November 20, 1789 — New Jersey is 1st state to ratify Bill of Rights, which was drafted by James Madison and loosely based on George Mason’s Virginia’s Declaration of Rights.
Historians agree that today marked the first step toward making into law the first 10 amendments to the Constitution, and completing the revolutionary reforms that were begun with the Declaration of Independence.
In fact, New Jersey legislators only ratified 11 of the 12 amendments, rejecting Article II, which would have regulated congressional pay raises. (It was adopted, about two centuries later, as the 27th Amendment to the Constitution.)
Official ratification required approval by three-fourths of the states. The first Congress, meeting in New York City’s Federal Hall, had approved the Bill of Rights as a joint resolution on Sept. 25, 1789. Its provisions came into effect on Dec. 25, 1791, when Virginia acted.
Thomas Jefferson, then U.S. secretary of state, announced the adoption of the 10 successfully ratified amendments on March 1, 1792.
Words of Wisdom for November 20, 2016
Drafted by James Madison, the first 10 amendments give the following rights to all United States citizens:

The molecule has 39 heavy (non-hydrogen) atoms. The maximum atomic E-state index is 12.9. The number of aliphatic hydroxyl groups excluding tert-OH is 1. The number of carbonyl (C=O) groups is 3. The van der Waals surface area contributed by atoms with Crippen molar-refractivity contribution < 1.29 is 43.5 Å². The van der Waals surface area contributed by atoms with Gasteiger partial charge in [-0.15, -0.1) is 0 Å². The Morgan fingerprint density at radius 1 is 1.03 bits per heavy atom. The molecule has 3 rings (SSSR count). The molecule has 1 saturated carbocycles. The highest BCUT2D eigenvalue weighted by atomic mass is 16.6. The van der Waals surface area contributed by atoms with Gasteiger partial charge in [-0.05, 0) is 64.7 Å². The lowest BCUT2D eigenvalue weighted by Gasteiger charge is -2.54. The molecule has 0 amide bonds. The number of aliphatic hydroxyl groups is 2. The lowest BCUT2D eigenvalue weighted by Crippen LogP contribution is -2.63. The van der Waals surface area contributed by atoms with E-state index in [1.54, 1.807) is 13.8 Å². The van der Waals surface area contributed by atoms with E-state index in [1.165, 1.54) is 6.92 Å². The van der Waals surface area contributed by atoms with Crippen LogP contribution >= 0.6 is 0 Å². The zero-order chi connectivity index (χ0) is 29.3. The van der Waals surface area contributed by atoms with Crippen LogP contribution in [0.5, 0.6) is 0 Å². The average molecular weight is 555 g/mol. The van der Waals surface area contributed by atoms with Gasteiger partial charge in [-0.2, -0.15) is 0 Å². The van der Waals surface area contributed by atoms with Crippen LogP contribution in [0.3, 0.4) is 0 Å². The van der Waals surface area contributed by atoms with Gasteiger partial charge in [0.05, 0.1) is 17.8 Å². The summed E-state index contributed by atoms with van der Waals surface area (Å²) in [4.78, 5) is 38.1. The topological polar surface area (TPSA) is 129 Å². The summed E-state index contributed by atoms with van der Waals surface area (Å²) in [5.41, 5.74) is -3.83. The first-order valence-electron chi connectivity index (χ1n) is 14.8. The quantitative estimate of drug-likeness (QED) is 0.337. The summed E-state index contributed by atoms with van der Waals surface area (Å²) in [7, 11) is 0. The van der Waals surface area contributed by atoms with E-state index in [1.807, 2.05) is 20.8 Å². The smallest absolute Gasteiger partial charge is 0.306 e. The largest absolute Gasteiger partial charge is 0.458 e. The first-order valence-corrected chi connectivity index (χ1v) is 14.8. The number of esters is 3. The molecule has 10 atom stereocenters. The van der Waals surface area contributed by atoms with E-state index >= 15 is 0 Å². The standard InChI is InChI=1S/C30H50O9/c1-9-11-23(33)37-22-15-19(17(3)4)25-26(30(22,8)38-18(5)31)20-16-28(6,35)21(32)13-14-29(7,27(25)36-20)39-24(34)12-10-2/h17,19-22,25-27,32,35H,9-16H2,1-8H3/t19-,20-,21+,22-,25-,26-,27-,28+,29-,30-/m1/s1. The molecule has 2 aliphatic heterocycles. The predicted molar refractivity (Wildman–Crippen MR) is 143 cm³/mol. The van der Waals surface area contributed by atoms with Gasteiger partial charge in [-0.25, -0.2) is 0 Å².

1. Freedom of religion, speech and assembly
2. Right to keep and bear arms for the purpose of a well-regulated militia
3. No forcible quartering of soldiers during peacetime
4. Freedom from unreasonable search and seizure
5. Right to a grand jury for capital crimes and due process. Protection from double jeopardy, self-incrimination and public confiscation of private property without “just compensation”
6. Right to “speedy and public” trial by jury and a competent defense
7. Right to trial by jury for monetary cases above $20
8. Protection against “excessive” bail or fines and “cruel and unusual” punishments
9. Rights not enumerated are “retained by the people”
10. Rights not given to the federal government or prohibited the state governments by the Constitution, “are reserved to the States… or to the people”
— The Bill of Rights, ratified by New Jersey legislators on Nov. 20, 1789 and officially adopted March 1, 1792